Why second-round pick Mojave King chose to join the Mad Ants and how they plan to develop him
King talks with Fieldhouse Files about his decision to return to the G League and his injury. Plus, insight from the Mad Ants GM Chris Taylor and coach Tom Hankins on their development plans.
With the 47th pick in the 2023 NBA Draft, the Indiana Pacers selected Mojave King from the G League Ignite.
With a full 15-man roster, they drafted him with the intentions to stash him overseas for a few years to develop before potentially having him join the fold. He was one of their four draft picks that night. Later, they used the 55th overall pick on guard Isaiah Wong out of the University of Miami and signed him to one of three two-way contracts.
King, 21, watched the draft with friends in Irvine, California and was ecstatic when he heard his name called at 47. “Especially to a team like this was a great feeling,” he said.
Before then, he participated in the team’s 12th pre-draft workout and left with a good feeling, especially after having good conversations with the coaches over lunch.
King played in summer league with the Pacers and was reunited with Bennedict Mathurin, who he had previously played against at an NBA Academy. The summer time was all about settling in and getting more comfortable against higher competition.
“He’s a smart basketball player,” said Jannero Pargo, who coached the Summer Pacers. “He knows the right places to be in, a very good cutter off the ball, a good shooter — not a great shooter yet, but he has great mechanics and it won’t be long until he’s an absolute terrific 3-point shooter.”
After Las Vegas in mid-July, King returned home to Australia with an open mind about where he would play next. His priority was to find a good situation for his development at the highest level possible.
“My journey has already been different,” he acknowledged in the summer. “I know everyone has a different pathway and everyone takes a different route to get to their goals.
“The Ignite was great for me. It was exactly what I needed. Coming over to America and playing the NBA style of play I think was really good for me. I think it suits my game a little bit more than the international style of play so it was a lot of fun. It was a lot of development, a lot of learning.”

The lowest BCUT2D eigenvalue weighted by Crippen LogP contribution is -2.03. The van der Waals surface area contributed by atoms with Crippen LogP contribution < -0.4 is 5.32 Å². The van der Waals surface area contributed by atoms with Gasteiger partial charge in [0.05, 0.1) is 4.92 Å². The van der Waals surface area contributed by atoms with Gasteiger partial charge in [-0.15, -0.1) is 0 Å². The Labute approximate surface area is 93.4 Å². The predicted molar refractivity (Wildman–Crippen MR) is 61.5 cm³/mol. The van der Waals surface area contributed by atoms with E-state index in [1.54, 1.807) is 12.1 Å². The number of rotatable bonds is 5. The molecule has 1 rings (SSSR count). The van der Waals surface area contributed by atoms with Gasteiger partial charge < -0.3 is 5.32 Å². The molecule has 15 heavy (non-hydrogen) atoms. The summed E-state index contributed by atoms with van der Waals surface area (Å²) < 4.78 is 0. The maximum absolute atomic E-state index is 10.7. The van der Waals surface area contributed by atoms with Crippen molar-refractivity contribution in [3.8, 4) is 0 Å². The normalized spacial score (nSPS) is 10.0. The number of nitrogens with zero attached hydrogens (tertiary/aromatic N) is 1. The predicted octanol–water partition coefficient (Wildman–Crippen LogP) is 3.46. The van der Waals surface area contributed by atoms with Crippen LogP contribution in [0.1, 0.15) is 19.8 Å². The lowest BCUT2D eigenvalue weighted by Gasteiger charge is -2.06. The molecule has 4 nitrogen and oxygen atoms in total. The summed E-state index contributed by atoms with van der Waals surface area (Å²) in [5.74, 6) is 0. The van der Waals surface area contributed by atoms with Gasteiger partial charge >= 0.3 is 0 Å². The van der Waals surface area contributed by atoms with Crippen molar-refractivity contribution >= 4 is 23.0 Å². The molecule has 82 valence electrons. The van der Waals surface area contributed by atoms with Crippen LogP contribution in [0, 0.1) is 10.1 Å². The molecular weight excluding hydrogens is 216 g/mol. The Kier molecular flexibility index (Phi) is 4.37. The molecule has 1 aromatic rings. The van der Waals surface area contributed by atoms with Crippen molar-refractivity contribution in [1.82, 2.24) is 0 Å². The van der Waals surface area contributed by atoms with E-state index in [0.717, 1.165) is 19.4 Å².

He averaged 11.5 points, 3.7 rebounds and 1.8 assists per game for the Ignite.
King was on the Pacers’ radar for many years, first playing in Australia and then in the G League. Mad Ants coaches and scouts got a first-hand look at him during their two matchups in Las Vegas and then the pre-draft process.
Returning to the G League
King had a decision to make about where to play next and he elected to return to the G League and play for the Indiana Mad Ants — the Pacers’ affiliate — over going to Europe or Australia.
“I think I had a great year, just in terms of development in the G League last year,” King told Fieldhouse Files. “And then when my agent (Daniel Moldovan) pitched this opportunity to me, he said that there was a couple other things I could’ve done with this next season, but this was the situation that he liked the most for me to develop and get to where I’m trying to go — which is in the NBA full-time.
“I agreed with him. I thought this is one of the best run organizations in the G League so to come in here, be around the NBA facility and with a great G League organization, I thought that couldn’t be beat.”
Mad Ants players train at the Pacers’ practice facility, they live one block away and play home games at Gainbridge Fieldhouse. There’s a lot to like about the synergy between the two programs.
“The more we talked with his representation and talked with him and talked organizationally, I think it was a perfect pairing to do a draft-and-stash in G League,” said Mad Ants general manager Chris Taylor. “It’s been done before, though we have not done it. So again, it’s uncharted territory for us a little bit.